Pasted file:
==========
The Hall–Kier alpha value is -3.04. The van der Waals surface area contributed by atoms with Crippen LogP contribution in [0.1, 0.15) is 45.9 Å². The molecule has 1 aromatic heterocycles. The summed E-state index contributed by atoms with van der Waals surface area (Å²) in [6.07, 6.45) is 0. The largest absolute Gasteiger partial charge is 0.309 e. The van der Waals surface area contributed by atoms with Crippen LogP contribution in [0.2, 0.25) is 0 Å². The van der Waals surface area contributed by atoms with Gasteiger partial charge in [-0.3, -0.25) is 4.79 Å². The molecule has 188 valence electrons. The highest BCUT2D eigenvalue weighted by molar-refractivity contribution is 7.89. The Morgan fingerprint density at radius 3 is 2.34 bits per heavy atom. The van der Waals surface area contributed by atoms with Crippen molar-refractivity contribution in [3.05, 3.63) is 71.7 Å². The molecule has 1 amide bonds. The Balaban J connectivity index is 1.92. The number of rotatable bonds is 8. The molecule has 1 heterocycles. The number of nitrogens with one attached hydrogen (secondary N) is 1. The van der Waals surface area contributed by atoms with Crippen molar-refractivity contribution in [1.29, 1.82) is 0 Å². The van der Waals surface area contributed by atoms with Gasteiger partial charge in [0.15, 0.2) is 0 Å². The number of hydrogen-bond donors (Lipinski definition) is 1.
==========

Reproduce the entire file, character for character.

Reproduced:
The Hall–Kier alpha value is -3.04. The van der Waals surface area contributed by atoms with Crippen LogP contribution in [0.1, 0.15) is 45.9 Å². The molecule has 1 aromatic heterocycles. The summed E-state index contributed by atoms with van der Waals surface area (Å²) in [6.07, 6.45) is 0. The largest absolute Gasteiger partial charge is 0.309 e. The van der Waals surface area contributed by atoms with Crippen LogP contribution in [0.2, 0.25) is 0 Å². The van der Waals surface area contributed by atoms with Gasteiger partial charge in [-0.3, -0.25) is 4.79 Å². The molecule has 188 valence electrons. The highest BCUT2D eigenvalue weighted by molar-refractivity contribution is 7.89. The Morgan fingerprint density at radius 3 is 2.34 bits per heavy atom. The van der Waals surface area contributed by atoms with Crippen molar-refractivity contribution in [3.05, 3.63) is 71.7 Å². The molecule has 1 amide bonds. The Balaban J connectivity index is 1.92. The number of rotatable bonds is 8. The molecule has 1 heterocycles. The number of nitrogens with one attached hydrogen (secondary N) is 1. The van der Waals surface area contributed by atoms with Crippen molar-refractivity contribution in [1.29, 1.82) is 0 Å². The van der Waals surface area contributed by atoms with Gasteiger partial charge in [0.15, 0.2) is 0 Å². The number of hydrogen-bond donors (Lipinski definition) is 1.